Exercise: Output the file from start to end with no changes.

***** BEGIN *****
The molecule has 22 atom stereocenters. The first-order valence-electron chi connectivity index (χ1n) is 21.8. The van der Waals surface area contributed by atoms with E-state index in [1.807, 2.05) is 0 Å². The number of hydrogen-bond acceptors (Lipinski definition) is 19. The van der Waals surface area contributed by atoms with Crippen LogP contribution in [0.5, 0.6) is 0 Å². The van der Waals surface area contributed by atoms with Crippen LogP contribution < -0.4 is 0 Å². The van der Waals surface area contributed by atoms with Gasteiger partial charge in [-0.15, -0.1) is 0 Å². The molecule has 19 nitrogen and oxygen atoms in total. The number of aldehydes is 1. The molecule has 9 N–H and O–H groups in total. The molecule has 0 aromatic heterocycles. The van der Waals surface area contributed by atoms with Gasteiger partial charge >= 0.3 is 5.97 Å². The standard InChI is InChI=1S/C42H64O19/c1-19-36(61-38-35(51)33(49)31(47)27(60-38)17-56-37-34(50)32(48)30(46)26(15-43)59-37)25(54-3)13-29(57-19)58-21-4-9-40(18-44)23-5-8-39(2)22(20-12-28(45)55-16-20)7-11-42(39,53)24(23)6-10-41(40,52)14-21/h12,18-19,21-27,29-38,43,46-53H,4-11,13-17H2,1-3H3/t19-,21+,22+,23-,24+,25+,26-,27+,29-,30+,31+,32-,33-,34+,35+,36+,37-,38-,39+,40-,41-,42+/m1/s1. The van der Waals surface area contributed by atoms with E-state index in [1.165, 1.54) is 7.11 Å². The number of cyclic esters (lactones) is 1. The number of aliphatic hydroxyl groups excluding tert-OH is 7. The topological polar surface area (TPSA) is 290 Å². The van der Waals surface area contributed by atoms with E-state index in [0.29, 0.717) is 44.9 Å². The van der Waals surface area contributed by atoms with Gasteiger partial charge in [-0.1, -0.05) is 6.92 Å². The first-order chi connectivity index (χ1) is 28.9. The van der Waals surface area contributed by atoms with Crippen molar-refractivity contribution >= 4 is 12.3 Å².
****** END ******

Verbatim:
The molecule has 22 atom stereocenters. The first-order valence-electron chi connectivity index (χ1n) is 21.8. The van der Waals surface area contributed by atoms with E-state index in [1.807, 2.05) is 0 Å². The number of hydrogen-bond acceptors (Lipinski definition) is 19. The van der Waals surface area contributed by atoms with Crippen LogP contribution in [0.5, 0.6) is 0 Å². The van der Waals surface area contributed by atoms with Crippen LogP contribution < -0.4 is 0 Å². The van der Waals surface area contributed by atoms with Gasteiger partial charge in [-0.15, -0.1) is 0 Å². The molecule has 19 nitrogen and oxygen atoms in total. The number of aldehydes is 1. The molecule has 9 N–H and O–H groups in total. The molecule has 0 aromatic heterocycles. The van der Waals surface area contributed by atoms with Gasteiger partial charge >= 0.3 is 5.97 Å². The standard InChI is InChI=1S/C42H64O19/c1-19-36(61-38-35(51)33(49)31(47)27(60-38)17-56-37-34(50)32(48)30(46)26(15-43)59-37)25(54-3)13-29(57-19)58-21-4-9-40(18-44)23-5-8-39(2)22(20-12-28(45)55-16-20)7-11-42(39,53)24(23)6-10-41(40,52)14-21/h12,18-19,21-27,29-38,43,46-53H,4-11,13-17H2,1-3H3/t19-,21+,22+,23-,24+,25+,26-,27+,29-,30+,31+,32-,33-,34+,35+,36+,37-,38-,39+,40-,41-,42+/m1/s1. The van der Waals surface area contributed by atoms with E-state index in [1.165, 1.54) is 7.11 Å². The number of cyclic esters (lactones) is 1. The number of aliphatic hydroxyl groups excluding tert-OH is 7. The topological polar surface area (TPSA) is 290 Å². The van der Waals surface area contributed by atoms with E-state index in [0.29, 0.717) is 44.9 Å². The van der Waals surface area contributed by atoms with Gasteiger partial charge in [-0.1, -0.05) is 6.92 Å². The first-order chi connectivity index (χ1) is 28.9. The van der Waals surface area contributed by atoms with Crippen molar-refractivity contribution >= 4 is 12.3 Å².